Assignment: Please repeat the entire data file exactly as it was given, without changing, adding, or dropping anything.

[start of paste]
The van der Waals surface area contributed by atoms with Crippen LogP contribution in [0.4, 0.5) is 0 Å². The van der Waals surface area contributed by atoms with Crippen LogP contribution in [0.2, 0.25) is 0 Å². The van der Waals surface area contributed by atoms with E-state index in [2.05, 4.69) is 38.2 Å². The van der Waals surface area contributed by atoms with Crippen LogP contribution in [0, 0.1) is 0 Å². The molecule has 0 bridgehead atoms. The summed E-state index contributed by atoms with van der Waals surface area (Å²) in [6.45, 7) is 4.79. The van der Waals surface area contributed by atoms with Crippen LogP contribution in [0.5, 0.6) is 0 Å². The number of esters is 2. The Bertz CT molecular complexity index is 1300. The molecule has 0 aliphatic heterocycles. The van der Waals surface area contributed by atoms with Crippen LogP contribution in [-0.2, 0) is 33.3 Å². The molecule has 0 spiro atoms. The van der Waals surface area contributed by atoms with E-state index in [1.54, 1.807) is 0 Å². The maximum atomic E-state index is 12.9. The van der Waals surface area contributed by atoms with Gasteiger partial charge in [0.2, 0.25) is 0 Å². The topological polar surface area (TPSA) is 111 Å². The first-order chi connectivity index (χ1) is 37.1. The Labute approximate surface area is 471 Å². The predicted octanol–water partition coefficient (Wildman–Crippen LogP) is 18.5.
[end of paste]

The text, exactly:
The van der Waals surface area contributed by atoms with Crippen LogP contribution in [0.4, 0.5) is 0 Å². The van der Waals surface area contributed by atoms with Crippen LogP contribution in [0.2, 0.25) is 0 Å². The van der Waals surface area contributed by atoms with E-state index in [2.05, 4.69) is 38.2 Å². The van der Waals surface area contributed by atoms with Crippen LogP contribution in [0, 0.1) is 0 Å². The molecule has 0 bridgehead atoms. The summed E-state index contributed by atoms with van der Waals surface area (Å²) in [6.45, 7) is 4.79. The van der Waals surface area contributed by atoms with Crippen LogP contribution in [0.5, 0.6) is 0 Å². The number of esters is 2. The Bertz CT molecular complexity index is 1300. The molecule has 0 aliphatic heterocycles. The van der Waals surface area contributed by atoms with Crippen LogP contribution in [-0.2, 0) is 33.3 Å². The molecule has 0 spiro atoms. The van der Waals surface area contributed by atoms with E-state index in [1.54, 1.807) is 0 Å². The maximum atomic E-state index is 12.9. The van der Waals surface area contributed by atoms with Gasteiger partial charge in [0.2, 0.25) is 0 Å². The topological polar surface area (TPSA) is 111 Å². The first-order chi connectivity index (χ1) is 37.1. The Labute approximate surface area is 471 Å². The predicted octanol–water partition coefficient (Wildman–Crippen LogP) is 18.5.